I basically yammer on for 15 minutes about how we can't stay in a creepy platform above an abandoned church, and he tries to calm me down, and basically have committed ourselves for the night, and she mentioned having other couple staying there earlier in the week. Not even close to calming down yet, we set out to get some food and fresh air. I feel bad- Ruaridh didn't want to stay with her in the first place, and I kind of talked him into it. While we were out, we came up with an excuse to leave first thing in the morning. Later that night, the younger one keeps us up talking about philosophy, and we explain to them that we need to leave Dublin in the morning. Upstairs, I have a fitful nap and wake up around 3AM. Ruaridh is soundly sleeping next to me, and I am a bit jealous. I may have harassed him a bit through the night with "you awake? just checking" like a little girl at a sleepover. I ended up staying up, reading a bit, til it was light, and soon after we left fairly abruptly.

Not much to say after that. Found a hostel, sorted out our way off the island for Sunday. Saw the Guiness Factory and the Kilmainham Gaol (jail.) Now at said hostel. Tomorrow should be fun, though, and I'm looking forward to a decent sleep.

P.S-about 500 pictures yet to be loaded. Another oops..

Posted by rwills89 12:00 Archived in Ireland Comments (0)

London for a day

Then to Dublin!

semi-overcast 15 °C
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The train down to London is looong. We don't pass anything interesting on the way except for a few nuclear power plants in the distance- that was weird. The train's WiFi we were promised isn't working, so we really have no idea where we are going when we enter King's Cross, because Gail's address is in Ruaridh's e-mail. We wander out of the station pretty blindly and pay an extortionate amount at Costa coffee for an hour of internet to get Gail's number. We meet here at Waterloo station, and she takes us to Rayne's Park, where her house is. Gail is a blast- she's really funny. and very friendly. She offers us some beer and wine from the vast leftovers from her birthday party. After talking, we try to figure out how we are getting to Dublin, and the website is useless. We realized that we would have to put off Dublin for another day, and go to a main station to sort out the matter.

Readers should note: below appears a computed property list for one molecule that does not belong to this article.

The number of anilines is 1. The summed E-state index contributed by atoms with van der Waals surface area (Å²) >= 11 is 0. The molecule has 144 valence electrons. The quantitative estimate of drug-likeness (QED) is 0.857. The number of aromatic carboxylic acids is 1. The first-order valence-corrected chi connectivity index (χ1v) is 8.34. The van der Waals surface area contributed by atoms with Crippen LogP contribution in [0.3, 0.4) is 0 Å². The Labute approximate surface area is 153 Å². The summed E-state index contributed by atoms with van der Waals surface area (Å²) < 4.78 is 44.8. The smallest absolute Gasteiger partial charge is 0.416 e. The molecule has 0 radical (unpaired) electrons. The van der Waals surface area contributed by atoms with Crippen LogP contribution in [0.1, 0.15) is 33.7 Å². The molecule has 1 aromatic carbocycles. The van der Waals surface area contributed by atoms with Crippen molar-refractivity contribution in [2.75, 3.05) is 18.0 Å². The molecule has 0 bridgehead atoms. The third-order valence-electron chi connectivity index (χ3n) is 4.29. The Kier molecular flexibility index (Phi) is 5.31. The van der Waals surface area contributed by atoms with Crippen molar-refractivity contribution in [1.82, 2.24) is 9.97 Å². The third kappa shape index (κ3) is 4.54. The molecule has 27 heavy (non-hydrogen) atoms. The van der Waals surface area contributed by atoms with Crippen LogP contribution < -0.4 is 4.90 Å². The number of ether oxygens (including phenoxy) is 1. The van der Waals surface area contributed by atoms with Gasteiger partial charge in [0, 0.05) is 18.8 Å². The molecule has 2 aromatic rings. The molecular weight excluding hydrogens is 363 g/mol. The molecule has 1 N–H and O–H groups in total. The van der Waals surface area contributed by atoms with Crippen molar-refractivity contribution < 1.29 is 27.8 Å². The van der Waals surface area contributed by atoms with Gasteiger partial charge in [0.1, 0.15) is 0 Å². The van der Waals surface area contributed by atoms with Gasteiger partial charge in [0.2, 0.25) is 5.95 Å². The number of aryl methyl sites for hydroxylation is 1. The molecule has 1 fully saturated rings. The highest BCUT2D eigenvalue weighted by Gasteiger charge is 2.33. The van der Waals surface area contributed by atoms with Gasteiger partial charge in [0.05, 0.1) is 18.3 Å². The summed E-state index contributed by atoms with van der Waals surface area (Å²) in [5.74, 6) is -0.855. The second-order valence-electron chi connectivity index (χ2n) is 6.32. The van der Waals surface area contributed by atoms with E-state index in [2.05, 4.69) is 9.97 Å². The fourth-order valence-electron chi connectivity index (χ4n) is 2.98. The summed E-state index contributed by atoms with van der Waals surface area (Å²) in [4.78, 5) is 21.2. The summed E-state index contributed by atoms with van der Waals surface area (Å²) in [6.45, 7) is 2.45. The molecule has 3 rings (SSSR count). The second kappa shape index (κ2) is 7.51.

We make it another lazy morning, since we anticipated finding this "Rail-Sail Dublin" discount would be a serious labor. It wasn't- it took us 5 minutes in Waterloo Station, actually- so we spent the rest of the day walking around central London, taking this bus and that since we got a full day pass. After wandering around the London Eye/Parliament area, we catch a bus that goes past Regent's St. into an area known as "Little Cairo" (if I'm not mistaken) because of the high Arabic population. We come across the busiest restaurant in the area, and decide its probably worthwhile, so we get a seat outside. It's called Sidi Maasoufi, and we get tea, hummous and a hookah. All of it was great. We end up spending a lot of time talking to our waiter, a guy from Syria, who tells us Americans are much easier to understand than the local Londoners, especially since he was still trying to learn English. We get in fairly late, and pack our bags to leave for Dublin in the morning- our train from Euston is at 9AM, so we need to be out by 7:30.

And now I write from the train to Holyhead, Wales, where we will get our ferry over. Again, I'm so glad I caught up, but doing so I realize I have no idea what we are doing when we arrive at Dublin Port. I guess call this lady I got in touch with, and get there first. But after that, no ideas either. I guess I should go through that guide book.

Posted by rwills89 11:58 Archived in United Kingdom Comments (0)